Given the holiday season, I thought I would dedicate this blog to giving thanks to those who have helped me in my professional life.
I graduated from the University of Arizona in Tucson in 1989. At that time, I thought I wanted to be a biochemist. I moved to Gaithersburg, Md., and started working for a company called Bethesda Research Laboratories. I worked in a manufacturing lab purifying DNA and enzymes, which were then sold to research institutions. It took about six months for me to realize the laboratory job was not for me.
I knew I had to go back to school but I was not sure what I was going to do. A cousin of mine introduced me to a podiatrist and he graciously agreed to let me shadow him to see if podiatry might be of interest as a career change.
I spent a few afternoons with David Goff, DPM, in Silver Spring, Md. I was immediately impressed with Dr. Goff as he was successful, proud of his profession, and very caring and respectful of his patients. This was my first introduction to podiatry as a profession. Frankly, prior to that meeting with Dr. Goff, I do not even know if I really understood what a podiatrist did. I really owe a lot to Dr. Goff for steering me into the profession. Tragically, Dr. Goff and three of his children were murdered in their home in 1995. I never did get to personally thank him for what he did for me. I do regret not thanking him while he was alive.
I think we all have special teachers and mentors who have positively influenced us in our professional careers. It is impossible to mention everybody but I want to highlight a few who really stand out.
I want to recognize Bruce Frankel, DPM, who prematurely passed away a few years ago. He was a Dean at the New York College of Podiatric Medicine (NYCPM) when I was a student. He always made me feel encouraged and optimistic about being in podiatry school. He always made the future look bright when others were passing out doom and gloom.
I want to thank Louis Jimenez, DPM, for believing in me during my interview for the Northlake Residency in Tucker, Ga. I think he saw a shy kid from New Jersey who did well in school and had a desire to teach. Once the residency started, I quickly learned the ropes and like everyone else, I took some hard knocks from time to time. Alan Banks, DPM, was my residency director. He demanded professionalism and inspired me to work hard and stay on top of my game.
There is no doubt that John Ruch, DPM, played a major role in my training as well. He is a master surgeon with golden hands. He can make every swipe of the knife look like fine art on a canvas. After reflecting on what I learned from him in residency, I realized it was not only the technical aspects of surgery but, more importantly, how to really listen and understand patients.
We had patients referred from all over the country with extremely difficult cases. As you know, extremely difficult cases come with extremely difficult patients. Not that these patients are hard to deal with per se but they tend to be very emotional, frustrated, exasperated and sometimes destitute. So I have learned how to listen, understand and manage patients who cry, ramble and vent. Now that I have a large referral practice of my own, my residents whom I am teaching have told me that my patients seem to be more “emotional” than patients in other podiatry offices.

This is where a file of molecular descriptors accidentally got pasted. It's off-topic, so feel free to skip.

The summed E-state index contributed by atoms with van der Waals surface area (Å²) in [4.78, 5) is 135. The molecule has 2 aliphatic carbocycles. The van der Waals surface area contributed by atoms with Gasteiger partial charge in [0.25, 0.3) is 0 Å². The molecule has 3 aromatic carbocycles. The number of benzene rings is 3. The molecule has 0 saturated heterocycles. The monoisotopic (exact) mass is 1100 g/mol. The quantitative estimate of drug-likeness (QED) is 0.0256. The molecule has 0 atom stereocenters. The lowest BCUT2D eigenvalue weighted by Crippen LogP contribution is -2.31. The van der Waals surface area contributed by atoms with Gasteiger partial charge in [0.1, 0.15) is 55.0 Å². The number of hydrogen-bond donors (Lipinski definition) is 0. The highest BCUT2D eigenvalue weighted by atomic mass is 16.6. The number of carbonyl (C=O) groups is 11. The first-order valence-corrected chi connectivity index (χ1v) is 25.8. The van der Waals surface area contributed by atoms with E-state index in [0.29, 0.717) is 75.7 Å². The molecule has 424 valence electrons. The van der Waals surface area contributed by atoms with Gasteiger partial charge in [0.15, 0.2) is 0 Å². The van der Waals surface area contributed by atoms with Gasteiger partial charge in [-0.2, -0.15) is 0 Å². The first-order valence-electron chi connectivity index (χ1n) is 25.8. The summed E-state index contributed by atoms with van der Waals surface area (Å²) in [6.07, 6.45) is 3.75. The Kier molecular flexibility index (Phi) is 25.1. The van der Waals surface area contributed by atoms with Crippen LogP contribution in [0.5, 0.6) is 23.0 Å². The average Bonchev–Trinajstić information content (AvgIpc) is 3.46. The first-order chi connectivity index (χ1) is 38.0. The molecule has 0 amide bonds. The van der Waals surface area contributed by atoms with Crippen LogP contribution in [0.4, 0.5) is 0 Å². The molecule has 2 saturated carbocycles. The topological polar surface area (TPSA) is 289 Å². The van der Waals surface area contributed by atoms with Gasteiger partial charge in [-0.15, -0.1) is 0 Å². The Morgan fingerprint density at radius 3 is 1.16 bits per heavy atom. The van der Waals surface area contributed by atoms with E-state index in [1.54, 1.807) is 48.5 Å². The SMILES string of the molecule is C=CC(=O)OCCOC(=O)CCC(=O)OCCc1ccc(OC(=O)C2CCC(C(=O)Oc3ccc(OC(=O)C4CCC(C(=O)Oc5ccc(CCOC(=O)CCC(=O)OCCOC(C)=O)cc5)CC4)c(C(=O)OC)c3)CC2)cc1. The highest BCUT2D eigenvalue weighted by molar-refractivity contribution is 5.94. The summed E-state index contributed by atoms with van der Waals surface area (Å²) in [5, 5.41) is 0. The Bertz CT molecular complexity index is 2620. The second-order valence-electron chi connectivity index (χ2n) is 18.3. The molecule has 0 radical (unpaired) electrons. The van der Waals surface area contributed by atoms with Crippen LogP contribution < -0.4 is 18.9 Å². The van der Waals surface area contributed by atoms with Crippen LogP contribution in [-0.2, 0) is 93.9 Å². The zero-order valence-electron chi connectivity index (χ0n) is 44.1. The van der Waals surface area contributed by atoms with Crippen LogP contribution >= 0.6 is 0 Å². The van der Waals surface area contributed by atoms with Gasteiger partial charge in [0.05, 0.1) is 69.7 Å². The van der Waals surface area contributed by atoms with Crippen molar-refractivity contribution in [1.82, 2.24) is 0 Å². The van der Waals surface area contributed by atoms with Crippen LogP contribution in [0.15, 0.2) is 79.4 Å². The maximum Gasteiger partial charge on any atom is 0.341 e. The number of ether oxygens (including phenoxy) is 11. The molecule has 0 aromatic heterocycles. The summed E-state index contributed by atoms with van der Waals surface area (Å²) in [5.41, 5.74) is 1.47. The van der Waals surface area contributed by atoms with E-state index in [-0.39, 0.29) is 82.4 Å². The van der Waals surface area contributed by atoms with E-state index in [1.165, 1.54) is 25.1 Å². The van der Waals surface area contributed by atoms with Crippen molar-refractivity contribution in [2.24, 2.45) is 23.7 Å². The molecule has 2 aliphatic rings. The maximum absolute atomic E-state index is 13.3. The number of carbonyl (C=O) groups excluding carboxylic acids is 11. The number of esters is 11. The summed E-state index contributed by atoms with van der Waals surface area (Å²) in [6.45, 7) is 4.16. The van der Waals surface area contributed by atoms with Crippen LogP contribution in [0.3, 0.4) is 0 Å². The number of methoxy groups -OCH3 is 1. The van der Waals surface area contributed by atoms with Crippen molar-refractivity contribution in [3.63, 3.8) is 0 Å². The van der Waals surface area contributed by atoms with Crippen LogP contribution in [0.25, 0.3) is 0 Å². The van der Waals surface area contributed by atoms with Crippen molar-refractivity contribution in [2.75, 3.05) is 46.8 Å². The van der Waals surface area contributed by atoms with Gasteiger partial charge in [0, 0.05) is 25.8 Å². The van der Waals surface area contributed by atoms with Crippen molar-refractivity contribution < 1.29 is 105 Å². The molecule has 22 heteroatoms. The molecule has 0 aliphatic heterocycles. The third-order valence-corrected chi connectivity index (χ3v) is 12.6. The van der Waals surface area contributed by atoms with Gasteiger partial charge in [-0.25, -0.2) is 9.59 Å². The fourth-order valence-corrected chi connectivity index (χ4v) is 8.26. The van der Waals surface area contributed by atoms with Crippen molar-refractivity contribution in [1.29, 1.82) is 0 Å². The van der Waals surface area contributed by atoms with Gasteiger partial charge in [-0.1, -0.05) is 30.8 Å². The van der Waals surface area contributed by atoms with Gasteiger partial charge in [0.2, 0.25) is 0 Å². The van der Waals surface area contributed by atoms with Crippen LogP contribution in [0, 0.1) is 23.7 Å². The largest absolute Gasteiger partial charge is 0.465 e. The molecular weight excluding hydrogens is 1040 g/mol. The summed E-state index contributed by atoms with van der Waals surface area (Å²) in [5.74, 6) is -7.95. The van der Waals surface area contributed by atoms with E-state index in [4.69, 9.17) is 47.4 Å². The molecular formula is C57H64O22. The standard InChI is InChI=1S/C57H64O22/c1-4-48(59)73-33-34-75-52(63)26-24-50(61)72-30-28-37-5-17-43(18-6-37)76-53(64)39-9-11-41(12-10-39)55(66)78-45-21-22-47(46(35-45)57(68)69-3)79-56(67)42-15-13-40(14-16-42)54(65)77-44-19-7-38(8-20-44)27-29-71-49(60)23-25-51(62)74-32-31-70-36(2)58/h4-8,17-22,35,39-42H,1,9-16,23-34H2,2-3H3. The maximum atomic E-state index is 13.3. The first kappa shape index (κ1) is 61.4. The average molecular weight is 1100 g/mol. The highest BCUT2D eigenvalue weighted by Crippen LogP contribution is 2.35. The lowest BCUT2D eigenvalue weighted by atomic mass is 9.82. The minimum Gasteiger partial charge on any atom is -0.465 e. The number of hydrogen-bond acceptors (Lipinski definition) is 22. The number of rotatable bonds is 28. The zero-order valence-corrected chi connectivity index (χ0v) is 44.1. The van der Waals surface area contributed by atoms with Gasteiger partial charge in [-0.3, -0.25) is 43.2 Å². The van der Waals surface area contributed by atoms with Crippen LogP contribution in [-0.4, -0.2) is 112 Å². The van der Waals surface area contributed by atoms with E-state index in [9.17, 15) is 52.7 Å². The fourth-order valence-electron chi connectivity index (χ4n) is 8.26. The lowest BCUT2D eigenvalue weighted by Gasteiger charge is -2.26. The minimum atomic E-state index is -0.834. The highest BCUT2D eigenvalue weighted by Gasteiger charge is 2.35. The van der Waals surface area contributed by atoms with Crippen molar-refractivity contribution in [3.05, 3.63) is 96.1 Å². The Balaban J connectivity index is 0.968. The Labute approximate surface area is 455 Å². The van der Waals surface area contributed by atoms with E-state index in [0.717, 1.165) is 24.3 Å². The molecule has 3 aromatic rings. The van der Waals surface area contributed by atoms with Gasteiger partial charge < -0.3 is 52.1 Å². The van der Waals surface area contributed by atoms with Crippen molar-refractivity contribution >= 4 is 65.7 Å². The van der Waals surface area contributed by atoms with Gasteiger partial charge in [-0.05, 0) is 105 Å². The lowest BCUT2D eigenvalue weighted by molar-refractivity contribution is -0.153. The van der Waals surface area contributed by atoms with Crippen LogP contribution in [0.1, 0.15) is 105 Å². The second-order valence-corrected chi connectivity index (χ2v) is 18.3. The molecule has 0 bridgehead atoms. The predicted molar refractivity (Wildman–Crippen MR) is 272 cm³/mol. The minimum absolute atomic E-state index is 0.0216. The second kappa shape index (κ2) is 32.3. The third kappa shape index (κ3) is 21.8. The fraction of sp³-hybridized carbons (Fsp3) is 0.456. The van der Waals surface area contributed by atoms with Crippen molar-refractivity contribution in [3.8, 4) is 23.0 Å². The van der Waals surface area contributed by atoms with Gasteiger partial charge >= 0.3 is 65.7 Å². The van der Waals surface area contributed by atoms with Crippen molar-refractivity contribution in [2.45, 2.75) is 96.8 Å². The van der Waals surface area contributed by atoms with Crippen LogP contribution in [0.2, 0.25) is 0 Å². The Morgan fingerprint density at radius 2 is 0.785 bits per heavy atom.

I also want to give thanks to those attendings in my residency who shaped me in some fashion. I did more bunionectomies and hammertoe surgery with Thomas Cain, DPM, than with any other attending. Thank you, Dr. Cain, for teaching me the tenets of bunion surgery. Stanley Kalish, DPM, taught me to lighten up a little. Dr. Kalish always gave me the knife and even though he may have been telling jokes to the OR staff, he was watching closely and teaching me. George Vito, DPM, taught me the principles of external ring fixation.
Steven Arminio, DPM, and Robert Schwartz, DPM, opened my eyes to “real life podiatric surgery.” When I would do cases with them, it would be a simple exostectomy, a hammertoe or maybe a neuroma. I learned I would not be doing revision ankle fusions and Charcot reconstructions every day in practice.
I am thankful that I got to know Gerard Yu, DPM. Everyone who knew him had a story and it always ended in the same way. He made you feel important and special. He had a way about him that is hard to explain.
Finally, I want to thank E. Dalton McGlamry, DPM, for starting what is now known as The Podiatry Institute. Dr. McGlamry and Dr. Ruch have dedicated their professional careers to The Podiatry Institute. Our faculty does not get paid to contribute as The Podiatry Institute is a non-profit organization. Accordingly, there is no payment for lecturing, writing textbooks, teaching a cadaver skills workshop or producing a DVD on surgical techniques. Our faculty has a special camaraderie and is like a second family to me. It is indeed a fraternity like no other. I often wonder what my professional life would be like today if it were not from my training and involvement with The Podiatry Institute.